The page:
Wednesday, April 30, 2014

The Ultimate Caol Ila 1996 15yo single cask

20140405-20140405145438-IMG_4095_smallCaol Ila, one of famous Islay smoky and peaty drams. They are filled with smoke and sea and their normal 12yo range is a excellent Scotch to spend an evening with. Combining that with the Ultimate independent bottler, who’s previous experiment with Caol Ila was reaching the undiscovered country of space and time. My article about that is found here: http://savuista.blogspot.fi/2013/04/caol-ila-2000-637-ultimate-kaataa.html  but please note that it’s in Finnish. Let’s just say it was a very ultimate experience: raw and powerful, yet tasty and had a big punch of force.

Now, this one is a much more easier fellow. Single cask (248/388), 15 years old (Hogshead maturing) and bottled in 46%. Distilled 3.9.1996 and bottled 28.5.2012. Cask number 12561. And that’s all the information there is. Except, that it is a very nice dram.

This is quite a light in it’s color. The magic of whisky is there. It really depends on my mood, when I like the dark hues or these light vibrations. All the same: it is about the nose, palate and after taste and not about how it looks on the glass. Except, that is a moment when you can tell a tale or lead the company onto new world.

The nose is smoky. There is pepper and peat. But the smokiness is marvelous! This one is clearly from the category “of smokes”. Very prominent. Old and new smoke, like a often used fireplace. A sauna at the moment when you just lit fire on those woods and before the chimney takes it in, you get the nice soot smoke of a birch bark. Peat nicely adds to the smoke, bringing it more depth – even before tasting.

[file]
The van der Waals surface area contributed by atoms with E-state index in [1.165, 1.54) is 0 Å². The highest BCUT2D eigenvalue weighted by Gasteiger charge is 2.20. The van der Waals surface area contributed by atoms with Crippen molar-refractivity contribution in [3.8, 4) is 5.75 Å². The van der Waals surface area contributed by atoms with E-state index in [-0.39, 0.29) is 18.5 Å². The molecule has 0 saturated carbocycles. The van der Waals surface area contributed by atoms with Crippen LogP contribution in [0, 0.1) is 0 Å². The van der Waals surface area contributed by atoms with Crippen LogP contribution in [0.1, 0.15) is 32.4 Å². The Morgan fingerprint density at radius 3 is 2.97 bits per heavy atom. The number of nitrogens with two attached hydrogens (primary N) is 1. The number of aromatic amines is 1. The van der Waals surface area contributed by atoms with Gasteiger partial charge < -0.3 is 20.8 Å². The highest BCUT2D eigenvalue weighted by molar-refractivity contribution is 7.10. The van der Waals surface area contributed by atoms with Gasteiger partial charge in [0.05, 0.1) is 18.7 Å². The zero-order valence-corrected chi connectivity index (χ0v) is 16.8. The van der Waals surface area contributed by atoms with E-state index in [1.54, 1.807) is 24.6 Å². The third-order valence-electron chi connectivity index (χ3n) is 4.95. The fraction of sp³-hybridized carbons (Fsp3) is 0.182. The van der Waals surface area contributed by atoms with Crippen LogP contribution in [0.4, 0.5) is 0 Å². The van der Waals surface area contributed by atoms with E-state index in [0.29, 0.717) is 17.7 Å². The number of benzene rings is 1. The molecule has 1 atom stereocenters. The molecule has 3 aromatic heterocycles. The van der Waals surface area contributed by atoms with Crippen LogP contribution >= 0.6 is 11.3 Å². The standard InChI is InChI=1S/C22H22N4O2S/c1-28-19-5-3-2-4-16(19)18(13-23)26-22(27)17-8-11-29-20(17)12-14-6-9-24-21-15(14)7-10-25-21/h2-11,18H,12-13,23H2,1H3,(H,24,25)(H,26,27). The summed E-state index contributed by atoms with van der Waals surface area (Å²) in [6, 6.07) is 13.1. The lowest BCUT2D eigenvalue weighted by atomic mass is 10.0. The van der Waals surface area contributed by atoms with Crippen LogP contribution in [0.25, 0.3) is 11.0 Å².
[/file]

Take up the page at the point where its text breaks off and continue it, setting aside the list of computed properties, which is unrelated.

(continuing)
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The palate is strong in character but lacks the alcohol fire. Smoke and tar fills your mouth, along with peat fieriness crawling in. Pepperness is clear. Salt of the big waves and harshness of Islay wind ride the flame here. Oily and wide open. Burning salt peat coals remain in the mouth, after the storm passes.

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The aftertaste is a bit bitter and smoldered. This would not be a series finisher – nor a starter – but drams like this brave soul are what are easily used to demonstrate what is a “smoke whisky”. Not too harsh on power, but lots of character and wideness. This does not have layers of tastes, but instead there is a well constructed labyrinth of mystery, that will reveal it’s secrets when you just get onto it. This is not a ultimate whisky in the sense of power, but as a experience where a world opens and reveal’s one of it’s many facets. A definite Islay!

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